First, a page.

Government investment hopes to prevent cycling accidents
At the end of June, the Government announced that it would be investing £1million in improving cycling safety.
This comes after various studies have shown that near misses and close passes on the road are an everyday occurrence for those that cycle regularly.
Close passes cause third of cycling accidents
A 2015 study showed close passes, where a vehicle does not leave enough space when passing a cyclist, made up a third of all accidents that cyclists were involved in. Of these incidents, half of them occur in rural areas.
Additionally, the study showed that between the hours of 8am and 9am cycling accident rates were at their highest, particularly within urban areas.
52% do not know recommended space for passing a cyclist
A 2017 study showed that 52% of people either don’t know the Highway Code recommendation for the amount of space you should give when passing a cyclist - or got it wrong all together.
So what space should drivers be giving when passing a cyclist? The answer is the same space that you would give if passing a car.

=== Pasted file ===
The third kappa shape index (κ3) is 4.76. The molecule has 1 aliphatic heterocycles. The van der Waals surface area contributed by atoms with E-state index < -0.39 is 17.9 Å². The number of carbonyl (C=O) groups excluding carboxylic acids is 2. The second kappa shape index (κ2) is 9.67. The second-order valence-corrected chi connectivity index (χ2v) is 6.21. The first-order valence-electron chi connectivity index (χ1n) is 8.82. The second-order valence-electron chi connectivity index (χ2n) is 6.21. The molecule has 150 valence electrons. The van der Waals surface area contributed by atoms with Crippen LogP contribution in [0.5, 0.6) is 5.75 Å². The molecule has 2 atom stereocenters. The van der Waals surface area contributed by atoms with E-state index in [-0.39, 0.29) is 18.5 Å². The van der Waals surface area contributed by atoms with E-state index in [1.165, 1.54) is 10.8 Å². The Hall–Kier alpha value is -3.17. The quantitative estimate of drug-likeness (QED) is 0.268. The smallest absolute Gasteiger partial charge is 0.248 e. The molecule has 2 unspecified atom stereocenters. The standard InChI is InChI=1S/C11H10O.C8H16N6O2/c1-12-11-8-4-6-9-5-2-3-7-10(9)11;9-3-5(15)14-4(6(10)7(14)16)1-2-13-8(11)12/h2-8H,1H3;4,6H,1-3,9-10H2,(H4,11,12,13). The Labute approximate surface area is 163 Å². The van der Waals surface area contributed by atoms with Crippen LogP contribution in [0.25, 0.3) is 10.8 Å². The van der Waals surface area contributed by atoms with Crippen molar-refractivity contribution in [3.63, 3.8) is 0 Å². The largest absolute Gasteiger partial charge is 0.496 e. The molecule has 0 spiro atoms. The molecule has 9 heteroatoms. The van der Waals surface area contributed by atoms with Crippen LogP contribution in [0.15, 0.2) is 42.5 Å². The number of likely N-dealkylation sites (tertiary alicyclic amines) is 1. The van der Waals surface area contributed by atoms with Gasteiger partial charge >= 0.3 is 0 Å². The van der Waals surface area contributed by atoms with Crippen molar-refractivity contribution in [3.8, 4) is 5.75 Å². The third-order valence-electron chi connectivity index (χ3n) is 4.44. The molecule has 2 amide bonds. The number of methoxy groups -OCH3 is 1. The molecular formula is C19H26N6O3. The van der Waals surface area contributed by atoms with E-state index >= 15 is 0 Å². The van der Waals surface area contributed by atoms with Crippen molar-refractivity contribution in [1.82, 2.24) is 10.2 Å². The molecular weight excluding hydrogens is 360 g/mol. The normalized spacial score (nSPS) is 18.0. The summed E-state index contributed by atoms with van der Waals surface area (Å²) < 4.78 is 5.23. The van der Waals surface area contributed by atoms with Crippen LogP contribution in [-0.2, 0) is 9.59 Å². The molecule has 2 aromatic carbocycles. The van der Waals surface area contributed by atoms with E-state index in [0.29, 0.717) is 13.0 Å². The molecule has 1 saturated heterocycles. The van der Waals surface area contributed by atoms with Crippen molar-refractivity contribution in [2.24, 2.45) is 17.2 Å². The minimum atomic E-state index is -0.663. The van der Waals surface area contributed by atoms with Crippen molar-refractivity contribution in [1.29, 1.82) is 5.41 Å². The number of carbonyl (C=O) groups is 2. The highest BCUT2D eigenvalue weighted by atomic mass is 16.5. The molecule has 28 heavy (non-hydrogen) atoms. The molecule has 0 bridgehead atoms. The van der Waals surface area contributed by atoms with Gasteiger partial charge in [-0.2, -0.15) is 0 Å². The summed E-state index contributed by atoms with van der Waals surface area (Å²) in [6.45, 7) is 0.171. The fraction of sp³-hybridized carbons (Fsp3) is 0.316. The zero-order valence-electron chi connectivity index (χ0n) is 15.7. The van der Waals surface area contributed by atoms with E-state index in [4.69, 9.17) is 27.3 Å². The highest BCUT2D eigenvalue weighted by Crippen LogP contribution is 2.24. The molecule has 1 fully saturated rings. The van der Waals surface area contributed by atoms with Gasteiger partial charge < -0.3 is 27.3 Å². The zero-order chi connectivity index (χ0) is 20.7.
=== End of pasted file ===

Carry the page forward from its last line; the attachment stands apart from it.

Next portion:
Following this study, Cycling UK launched a “Too Close for Comfort” campaign, with the aim of raising enough funds to provide every police force in the UK with a “Close Pass Mat” which demonstrates the space that you should provide a cyclist when passing.
As part of the Governments investment they have allocated £500,000 to give police greater resources to pull over drivers who have passed cyclists too closely and educate them on how much space they should be giving.
The Close Pass Mats were used in Edinburgh last year during an Operation taken on by local police who pulled over any motorists not leaving enough space when passing an undercover officer on a bike. The drivers were then given a demonstration with the mat about the amount of space they should leave.
Learner drivers to be educated on cycle space
Further proposals include a spend of £500,000 to provide additional training for driving instructors on the importance of cycling safety and how best to incorporate this into lessons with new drivers.
The hope is that cycling safety awareness is at the forefront of a drivers mind while they are learning, carrying on that knowledge when they become fully-fledged drivers.
For more information, see our blog Reminder to cyclists – what you need to remember on the road.
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